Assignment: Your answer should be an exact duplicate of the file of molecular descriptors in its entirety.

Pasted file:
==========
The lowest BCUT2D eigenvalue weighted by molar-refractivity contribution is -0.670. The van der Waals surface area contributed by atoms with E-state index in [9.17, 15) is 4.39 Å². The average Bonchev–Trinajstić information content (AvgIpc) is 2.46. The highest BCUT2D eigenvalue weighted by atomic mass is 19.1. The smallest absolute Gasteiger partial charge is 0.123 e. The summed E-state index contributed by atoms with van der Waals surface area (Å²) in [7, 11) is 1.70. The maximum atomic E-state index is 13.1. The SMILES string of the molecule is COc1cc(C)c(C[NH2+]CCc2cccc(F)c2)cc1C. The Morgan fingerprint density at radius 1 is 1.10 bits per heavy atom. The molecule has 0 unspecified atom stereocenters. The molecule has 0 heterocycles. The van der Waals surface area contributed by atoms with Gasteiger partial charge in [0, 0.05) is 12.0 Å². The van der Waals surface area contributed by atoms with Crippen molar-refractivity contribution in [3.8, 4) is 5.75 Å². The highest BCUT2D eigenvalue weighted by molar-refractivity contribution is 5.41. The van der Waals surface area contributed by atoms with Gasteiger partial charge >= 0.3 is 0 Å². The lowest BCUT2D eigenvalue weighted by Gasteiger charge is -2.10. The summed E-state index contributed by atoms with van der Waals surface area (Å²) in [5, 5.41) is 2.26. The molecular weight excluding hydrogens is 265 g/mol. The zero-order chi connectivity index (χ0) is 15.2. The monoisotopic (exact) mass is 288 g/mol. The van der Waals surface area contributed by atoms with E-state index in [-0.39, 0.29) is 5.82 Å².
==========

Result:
The lowest BCUT2D eigenvalue weighted by molar-refractivity contribution is -0.670. The van der Waals surface area contributed by atoms with E-state index in [9.17, 15) is 4.39 Å². The average Bonchev–Trinajstić information content (AvgIpc) is 2.46. The highest BCUT2D eigenvalue weighted by atomic mass is 19.1. The smallest absolute Gasteiger partial charge is 0.123 e. The summed E-state index contributed by atoms with van der Waals surface area (Å²) in [7, 11) is 1.70. The maximum atomic E-state index is 13.1. The SMILES string of the molecule is COc1cc(C)c(C[NH2+]CCc2cccc(F)c2)cc1C. The Morgan fingerprint density at radius 1 is 1.10 bits per heavy atom. The molecule has 0 unspecified atom stereocenters. The molecule has 0 heterocycles. The van der Waals surface area contributed by atoms with Gasteiger partial charge in [0, 0.05) is 12.0 Å². The van der Waals surface area contributed by atoms with Crippen molar-refractivity contribution in [3.8, 4) is 5.75 Å². The highest BCUT2D eigenvalue weighted by molar-refractivity contribution is 5.41. The van der Waals surface area contributed by atoms with Gasteiger partial charge >= 0.3 is 0 Å². The lowest BCUT2D eigenvalue weighted by Gasteiger charge is -2.10. The summed E-state index contributed by atoms with van der Waals surface area (Å²) in [5, 5.41) is 2.26. The molecular weight excluding hydrogens is 265 g/mol. The zero-order chi connectivity index (χ0) is 15.2. The monoisotopic (exact) mass is 288 g/mol. The van der Waals surface area contributed by atoms with E-state index in [-0.39, 0.29) is 5.82 Å².